Saturday, March 12, 2005

"Bear with me a moment."

Greg said he missed England yesterday when he was on hold with Mellon Investor Services. He got an earful along the lines of "We know your time is valuable and that is why our customer service representatives are working carefully to serve each of our clients to the best of our ability. It is important to us to be thorough and give each customer the time they deserve." What a load! Hello? Why don't you just hire more OPERATORS? He reminisced about the more mater-of-fact "bear with me a moment" used in England before they would put you on hold for eternity.

People in America would never put up with "bear with me a moment." That would just rub Americans, who are used to comfort and convenience, the wrong way. But in the UK, "bear with me a moment" is like a call to duty. People take it as a challenge. "Bear with me a moment." Oh all right, I'm up for that, I can do it, you'll see. Bearing things graciously is kind of an obsession in England. Witness the birth and popularity there of many a reality-based television show. They thrill to see people who are under various kinds of emotional stress---celebrities, politicians, royalty, people who experience great luck or great tragedy---in order to see how they handle it. Those who hold it together and don't become emotional are treated with great respect. Those who lose it are dismissed as undisciplined, an embarrassment.

While we were there, David Kelly, a Senior British Civil Servant, an expert in Iraqi biological weapons, died under mysterious circumstances. There was an investigation to see if it was murder or suicide. Only a few weeks after his death, his wife testified in front of the investigation commission. She was unanimously praised in the press (see one example here) for being very dignified and not becoming emotional during her testimony. I personally felt that it would have been completely understandable if she had cried or broken down on the stand. Her husband had just died and she was asked to recollect their last moments together. She also had good reason to believe that the way his employers (the government) had treated him led him to take his life. If she had showed anger or hurt, that too would have been understandable in my opinion. But she didn't, and it that way won a small victory. Such scrutiny of people's emotional lives and their self-control becomes so fascinating. Even I, a novice at perceiving the subtleties of it, found it engrossing, though I'm sure I only perceived the tip of the iceberg.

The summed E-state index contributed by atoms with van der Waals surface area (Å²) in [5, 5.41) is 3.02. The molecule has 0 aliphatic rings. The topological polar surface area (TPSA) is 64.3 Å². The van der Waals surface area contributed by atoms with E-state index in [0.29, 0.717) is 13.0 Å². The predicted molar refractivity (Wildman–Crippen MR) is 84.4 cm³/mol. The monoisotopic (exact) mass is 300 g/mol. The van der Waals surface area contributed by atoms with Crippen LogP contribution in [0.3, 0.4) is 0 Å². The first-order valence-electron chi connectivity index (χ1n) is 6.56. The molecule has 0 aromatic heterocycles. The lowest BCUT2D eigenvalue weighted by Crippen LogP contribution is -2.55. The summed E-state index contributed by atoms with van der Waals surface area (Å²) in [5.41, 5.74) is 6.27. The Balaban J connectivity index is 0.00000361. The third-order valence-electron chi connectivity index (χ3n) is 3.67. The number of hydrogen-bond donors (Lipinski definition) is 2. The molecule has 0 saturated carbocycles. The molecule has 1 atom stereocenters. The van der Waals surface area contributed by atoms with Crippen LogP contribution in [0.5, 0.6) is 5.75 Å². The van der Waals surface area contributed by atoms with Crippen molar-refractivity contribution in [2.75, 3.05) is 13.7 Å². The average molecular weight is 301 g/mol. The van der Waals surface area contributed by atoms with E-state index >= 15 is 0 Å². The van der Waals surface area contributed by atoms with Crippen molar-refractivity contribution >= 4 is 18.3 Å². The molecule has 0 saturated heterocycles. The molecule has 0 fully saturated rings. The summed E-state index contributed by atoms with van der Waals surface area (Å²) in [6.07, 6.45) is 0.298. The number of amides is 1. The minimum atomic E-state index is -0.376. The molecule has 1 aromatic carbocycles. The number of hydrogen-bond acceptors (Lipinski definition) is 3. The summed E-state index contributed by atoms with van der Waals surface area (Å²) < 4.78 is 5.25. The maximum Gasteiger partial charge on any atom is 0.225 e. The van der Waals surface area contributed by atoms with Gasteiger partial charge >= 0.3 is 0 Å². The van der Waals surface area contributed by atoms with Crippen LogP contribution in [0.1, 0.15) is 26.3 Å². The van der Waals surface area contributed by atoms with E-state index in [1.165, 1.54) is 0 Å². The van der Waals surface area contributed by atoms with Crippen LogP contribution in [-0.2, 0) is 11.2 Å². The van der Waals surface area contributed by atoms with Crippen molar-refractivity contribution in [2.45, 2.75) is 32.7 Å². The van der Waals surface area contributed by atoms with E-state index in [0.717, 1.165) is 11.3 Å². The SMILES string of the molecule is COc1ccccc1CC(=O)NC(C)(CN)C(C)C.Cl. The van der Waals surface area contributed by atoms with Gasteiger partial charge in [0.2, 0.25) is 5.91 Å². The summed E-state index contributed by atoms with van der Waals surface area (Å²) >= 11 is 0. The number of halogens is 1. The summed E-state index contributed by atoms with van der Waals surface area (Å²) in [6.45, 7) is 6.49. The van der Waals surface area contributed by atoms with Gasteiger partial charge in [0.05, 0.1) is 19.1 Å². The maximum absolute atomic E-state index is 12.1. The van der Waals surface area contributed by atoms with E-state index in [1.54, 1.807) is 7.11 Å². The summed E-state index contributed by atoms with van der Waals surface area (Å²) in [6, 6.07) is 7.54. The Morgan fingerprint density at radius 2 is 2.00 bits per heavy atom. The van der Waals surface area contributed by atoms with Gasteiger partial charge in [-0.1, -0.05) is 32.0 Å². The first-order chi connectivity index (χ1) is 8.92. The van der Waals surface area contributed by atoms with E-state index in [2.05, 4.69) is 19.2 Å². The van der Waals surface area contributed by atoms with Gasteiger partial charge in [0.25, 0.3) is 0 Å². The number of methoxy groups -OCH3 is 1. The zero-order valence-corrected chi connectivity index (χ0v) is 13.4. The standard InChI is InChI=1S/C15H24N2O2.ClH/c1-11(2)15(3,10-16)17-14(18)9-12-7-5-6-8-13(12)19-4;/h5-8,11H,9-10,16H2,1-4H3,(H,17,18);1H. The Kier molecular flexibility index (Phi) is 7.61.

And I am equally sure that I, with my American outbursts, was a source of great fascination (and embarrassment). I think I even stooped so low as to finally beg the operator, when asked to "bear with me a moment," "no, please, don't put me on hold again, I can't bear it, I won't." Such lack of character usually left the person on the other end of the phone speechless. I was doing my part, once again, to fuel the British wonder at the success of America, a country whose citizens are so undisciplined and so childish. I confess that I too often wonder at America's success. I know the British would never put up with that "we know your time is valuable" line. It's way too obvious for them.

1 comment:

Greg said...

The winter of 2000-2001 brought heavy rains and flooding in many parts of Britain. I will never forget the TV coverage one day. The reporter interviewed several people whose homes, in river valleys in the northeast, had been flooded. One by one, homeowners graciously granted an interviews from the upper floors of their sodden houses. Invariably, after describing how much they had lost, they would hasten to add something along the lines of, "but there's nothing for it but to move on and make the best of it."